AMC’s Revolutionary War drama is going to take one final Turn.
The network announced on Tuesday that Turn: Washington’s Spies has been renewed for a fourth season that will serve as its last. The 10-episode final season will air next year.
It’s all over but the shouting. John André is captured near West Point and knows he’ll be executed for plotting with Benedict Arnold. Abraham Woodhull is a show trial away from the gallows in Setauket after a delighted Capt. Simcoe finally catches him committing treason against the Crown. But how one dies still has meaning, hence the opening flashback to October 1776 when a defiant Nathan Hale was hanged as a spy by the British after the chaotic American retreat across New York.
“For the first time, [John André] is out of control and he’s out of his depth. He’s not expecting to, (A) fall in love, and, (B) make decisions of the heart instead of decisions of his mind. So his judgment is impaired and he makes wild, rash, dangerous decisions which start to backfire. And that downward spiral of his judgments and decision making is what ultimately is the demise of him.” —JJ Feild, Feb. 12, 2016
It took 29 episodes of Turn: Washington’s Spies, but Alexander Hamilton is finally in the room (in the room where it happens).
Anna: “You don’t have to tell me anything you don’t want to.”Abigail: “We’re just making conversation, right?”
What exactly is loyalty in a time of love and war? Ask that question to 10 different characters in Turn: Washington’s Spies, and you might get 10 different answers — especially from Robert Townsend, Mary Woodhull, and Abigail. Their allegiances have been tenuous, complicated, and extremely personal, but the fate of the revolution and its heroes in Setauket now seems to rely on their honor.
Bloody Mary? The Red-Handed Assassin? The Van Gogh Sniper? What shall we nickname Mary Woodhull, who learned — just like Ben Tallmadge’s Tory one-night stand — that it’s impossible to stay out of the war once it knocks on your front door. For two seasons, Mary was the albatross around Abe’s chafing neck, a wife in name only whose Loyalist political leanings conflicted with Abe’s blooming patriotism.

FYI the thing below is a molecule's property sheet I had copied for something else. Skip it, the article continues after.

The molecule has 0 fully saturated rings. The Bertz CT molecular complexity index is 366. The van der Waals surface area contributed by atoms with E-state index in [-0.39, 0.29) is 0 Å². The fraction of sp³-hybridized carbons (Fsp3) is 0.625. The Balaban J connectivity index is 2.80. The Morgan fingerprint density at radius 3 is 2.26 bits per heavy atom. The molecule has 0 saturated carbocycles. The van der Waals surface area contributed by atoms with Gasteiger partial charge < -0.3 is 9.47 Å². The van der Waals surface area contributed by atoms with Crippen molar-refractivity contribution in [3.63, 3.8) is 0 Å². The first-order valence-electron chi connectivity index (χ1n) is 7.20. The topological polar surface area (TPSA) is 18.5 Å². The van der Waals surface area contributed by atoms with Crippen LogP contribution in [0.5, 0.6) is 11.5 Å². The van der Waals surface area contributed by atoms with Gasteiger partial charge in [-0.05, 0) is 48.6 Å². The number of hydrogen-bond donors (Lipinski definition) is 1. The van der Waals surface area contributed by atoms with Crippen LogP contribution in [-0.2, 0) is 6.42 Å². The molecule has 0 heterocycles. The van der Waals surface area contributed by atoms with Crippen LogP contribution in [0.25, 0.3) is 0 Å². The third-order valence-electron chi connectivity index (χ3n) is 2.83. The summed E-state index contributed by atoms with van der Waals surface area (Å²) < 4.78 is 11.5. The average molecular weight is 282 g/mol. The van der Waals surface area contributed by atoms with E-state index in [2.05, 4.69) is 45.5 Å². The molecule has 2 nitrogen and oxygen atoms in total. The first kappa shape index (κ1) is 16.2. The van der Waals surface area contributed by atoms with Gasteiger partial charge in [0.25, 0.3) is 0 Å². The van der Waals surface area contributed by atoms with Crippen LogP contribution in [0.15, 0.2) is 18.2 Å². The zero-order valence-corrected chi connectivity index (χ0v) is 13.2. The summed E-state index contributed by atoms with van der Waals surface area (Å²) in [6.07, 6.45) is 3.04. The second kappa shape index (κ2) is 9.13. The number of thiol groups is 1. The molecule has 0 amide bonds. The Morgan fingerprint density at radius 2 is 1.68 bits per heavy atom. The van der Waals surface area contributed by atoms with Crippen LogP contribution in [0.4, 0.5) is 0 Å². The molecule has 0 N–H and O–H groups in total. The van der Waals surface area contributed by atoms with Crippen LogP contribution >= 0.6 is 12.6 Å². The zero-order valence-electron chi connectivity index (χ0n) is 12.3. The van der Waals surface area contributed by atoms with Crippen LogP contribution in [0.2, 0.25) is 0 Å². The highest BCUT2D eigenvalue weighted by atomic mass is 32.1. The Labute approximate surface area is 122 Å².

“You think I would trust any of you? You can’t even trust each other.” —Robert Townsend
Last week’s episode of Turn: Washington’s Spies rattled the table, with Edmund Hewlett and Anna Strong not only parting ways, but both leaving Setauket in opposite directions after their failed engagement. The show had been in need of a major shakeup, and that episode concluded with questions whether either character would ever be seen again. Only one returned for “Hypocrisy, Fraud, and Tyranny,” but as the episode unfolded, it’s clear that both have roles left to play in this season of Turn.
Wars are won on the battlefield by brave soldiers who risk life and limb for cause or country. In the Revolutionary War era, those battle-tested warriors fueling the action and political whirlwind were almost exclusively men, but women weren’t completely without influence. In fact, the natures of men and women, as depicted in Turn: Washington’s Spies, gave clear-eyed women an abundance of soft power, and in “Hearts and Minds,” it was the men who found themselves reacting — often flailing — to romantic machinations of the human heart.
George Washington believed that Divine Providence was guiding the creation of a new nation in his war against the British empire. The Almighty, however, was otherwise occupied during “Benediction,” leaving Benjamin Tallmadge and Caleb Brewster to demonstrate their inferior and borderline incompetent skills in the dark arts.
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